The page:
A comparable, chemical and pharmacological analysis of the traditional Chinese medicinal herbs Oldenlandia diffusa and O. corymbosa and a new valuation of their biological potential.Introduction
The herb of Oldenlandia diffusa (Willd.) Roxb. (Syn. Hedyotis diffusa Willd., Family Rubiaceae) is a well-known folk medicine in Southern China and has been used for the treatment of hepatitis, tonsillitis tonsillitis
Inflammatory infection of the tonsils, usually with hemolytic streptococci (see streptococcus) or viruses. The symptoms are sore throat, trouble in swallowing, fever, and enlarged lymph nodes on the neck. , sore throat, appendicitis Appendicitis Definition
Appendicitis is an inflammation of the appendix, which is the worm-shaped pouch attached to the cecum, the beginning of the large intestine. The appendix has no known function in the body, but it can become diseased. , urethral infection and malignant tumors of the liver, lung and stomach (Xu et al., 1997). A recent systematic survey on confusable Chinese herbal medicines has revealed that O. corymbosa (L.) Lam is also indiscriminately available as O. diffusa in the wholesale and food markets (Zhao and Li, 2004). According to the Chinese Pharmacopoeia pharmacopoeia or pharmocopeia (fär'məkəpē`ə), authoritative publication designating the properties, action, use, dosage, and standards of strength and purity of drugs. , O. diffusa has been recorded as an ingredient of chinese patent medicine Chinese patent medicine (Simplified Chinese: ; Traditional Chinese: ; Pinyin: zhōngchéngyào (Pharmacopoeia of China, 2005). The popular use of the two herbs has attracted a great deal of attention to their differences of pharmacological activity.
Previous pharmacological studies of O. diffusa have demonstrated that it has antitumor, immunomodulatory (Yoshida et al., 1997; Shan et al., 2001; Chung et al., 2002), antimutagenic (Wong et al., 1992a, b, 1993a, b), anti-inflammatory, hepatoprotective (Lin et al., 2002), anti-oxidative (Lu et al., 2000; Kim et al., 2005) and neuroprotective (Kim et al., 2001) activities. It has been suggested that the aqueous extract of O. diffusa has immunomodulating activity and it may stimulate the immune system to eliminate tumor cells (Shan et al.,2001). The aqueous extract has also been proven effective in inhibiting the growth of eight different cancer cell lines and inducing apoptosis (Gupta et al., 2004). On the other hand, ursolic acid, a main component of methanol extracts not found in aqueous extracts of O. diffusa, exhibited significant antitumor effects (Kim et al., 1998). Oral administration of O. diffusa to mice significantly inhibited the growth of murine renal carcinoma cells and O. diffusa extracts enhanced macrophage function in vitro (Wong et al.,1996). Polysaccharides isolated from O. diffusa also showed antitumor activities against transplanted Sarcoma-180 cells in mice (Li et al., 2002). Therefore, antitumor activity has been identified as the main pharmacological effect of O. diffusa,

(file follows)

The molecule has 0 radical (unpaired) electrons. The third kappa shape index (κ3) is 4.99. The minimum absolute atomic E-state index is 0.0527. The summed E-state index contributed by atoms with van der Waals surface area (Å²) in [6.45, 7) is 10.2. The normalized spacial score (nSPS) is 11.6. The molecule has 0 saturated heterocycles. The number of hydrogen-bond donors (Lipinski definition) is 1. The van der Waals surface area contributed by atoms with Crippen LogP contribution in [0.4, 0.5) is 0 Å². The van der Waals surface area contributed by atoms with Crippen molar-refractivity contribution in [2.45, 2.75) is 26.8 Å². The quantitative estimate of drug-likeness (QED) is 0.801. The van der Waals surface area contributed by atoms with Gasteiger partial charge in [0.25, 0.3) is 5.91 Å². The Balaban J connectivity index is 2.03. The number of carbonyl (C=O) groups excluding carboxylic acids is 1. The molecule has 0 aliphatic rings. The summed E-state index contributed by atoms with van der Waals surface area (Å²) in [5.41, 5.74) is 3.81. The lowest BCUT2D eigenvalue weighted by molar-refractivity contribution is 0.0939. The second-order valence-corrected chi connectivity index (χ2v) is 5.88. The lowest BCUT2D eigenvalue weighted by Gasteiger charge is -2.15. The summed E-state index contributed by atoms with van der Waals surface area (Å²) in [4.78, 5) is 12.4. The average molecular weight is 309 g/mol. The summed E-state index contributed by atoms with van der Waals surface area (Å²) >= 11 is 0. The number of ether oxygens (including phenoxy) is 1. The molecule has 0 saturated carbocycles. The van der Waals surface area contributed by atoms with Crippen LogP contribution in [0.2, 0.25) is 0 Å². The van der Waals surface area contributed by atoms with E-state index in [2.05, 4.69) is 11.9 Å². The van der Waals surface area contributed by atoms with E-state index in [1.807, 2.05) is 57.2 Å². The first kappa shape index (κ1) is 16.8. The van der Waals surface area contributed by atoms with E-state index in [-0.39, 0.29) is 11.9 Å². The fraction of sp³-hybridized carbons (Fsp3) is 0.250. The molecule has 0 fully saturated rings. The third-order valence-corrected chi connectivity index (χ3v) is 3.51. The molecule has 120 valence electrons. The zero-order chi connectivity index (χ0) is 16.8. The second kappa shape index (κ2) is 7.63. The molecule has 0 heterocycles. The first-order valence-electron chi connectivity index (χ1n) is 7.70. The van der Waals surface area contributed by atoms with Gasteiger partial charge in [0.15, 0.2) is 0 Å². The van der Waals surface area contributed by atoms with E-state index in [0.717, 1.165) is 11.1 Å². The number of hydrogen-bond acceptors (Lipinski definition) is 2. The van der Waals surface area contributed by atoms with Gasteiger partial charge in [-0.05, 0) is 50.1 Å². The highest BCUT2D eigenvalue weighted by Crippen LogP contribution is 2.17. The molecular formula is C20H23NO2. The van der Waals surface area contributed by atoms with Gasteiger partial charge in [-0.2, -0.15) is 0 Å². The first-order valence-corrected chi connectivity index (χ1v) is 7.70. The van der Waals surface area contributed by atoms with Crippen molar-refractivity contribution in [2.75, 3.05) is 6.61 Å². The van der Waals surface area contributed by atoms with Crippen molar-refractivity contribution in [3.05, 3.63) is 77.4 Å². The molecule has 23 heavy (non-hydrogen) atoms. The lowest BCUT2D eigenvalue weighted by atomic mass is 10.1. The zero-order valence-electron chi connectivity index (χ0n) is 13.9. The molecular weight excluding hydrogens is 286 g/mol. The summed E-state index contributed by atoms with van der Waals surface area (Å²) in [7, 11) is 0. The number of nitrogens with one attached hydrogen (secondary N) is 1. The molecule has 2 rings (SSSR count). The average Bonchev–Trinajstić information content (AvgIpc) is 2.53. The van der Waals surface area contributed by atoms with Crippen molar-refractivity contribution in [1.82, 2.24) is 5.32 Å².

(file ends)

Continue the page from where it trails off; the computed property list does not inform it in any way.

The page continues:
However, previous phytochemical phy·to·chem·i·cal
A nonnutritive bioactive plant substance, such as a flavonoid or carotenoid, considered to have a beneficial effect on human health. studies of O. diffusa have demonstrated that it contains iridoid glucosides, triterpenoids, flavonoids flavonoids,
n.pl common plant pigment compounds that act as antioxidants, enhance the effects of vitamin C, and strengthen connective tissue around capillaries. and polysaccharides (Nishihama ct al., 1981; Wu et al., 1991, 1992, 2005; Lu and He, 1996; Lu et al., 2000; Kim et al., 2001; Ren et al., 2005). Among them, iridoid glucosides were the main components of O. diffusa, but there is limited data relating iridoid glucosides to the antitumor activity.
Here, the antiproliferative effect of different fractions from O. diffusa and O. corymbosa on human colon carcinoma CaCo2 cells and hepatoma hepatoma /hep·a·to·ma/ (hep?ah-to´mah)
1. a tumor of the liver.
2. hepatocellular carcinoma (malignant h.).
n. pl. HepG2 cells was appraised. The high-performance liquid chromatography (HPLC HPLC high-performance liquid chromatography.
high performance liquid chromatography.
HPLC High-performance liquid chromatography Lab instrumentation A highly sensitive analytic method in which analytes are placed ) method was used for the first time to compare the chemical profiles of the two herbs containing their different fractions. Five compounds, including ursolic acid (1), oleanolic acid (2), asperuloside (3), E-6-O-p-coumaroyl scandoside methyl ester (4)and E-6-O-p-coumaroyl scandoside methyl ester- 10-0-methyl ether (5), isolated from O. diffusa in our laboratory were used as chemical markers (Fig. I). Among the five compounds, compounds 3, 4 and 5 belong to the iridoid glucosides. As the main components of O. diffusa, the anti-angiogenic activity of the above five compounds was also tested for the first time using the zebrafish angiogenic model, as anti-angiogenic agents could inhibit tumor angiogenesis by blocking nutrient and oxygen supply.
[FIGURE 1 OMITTED]
Materials and methods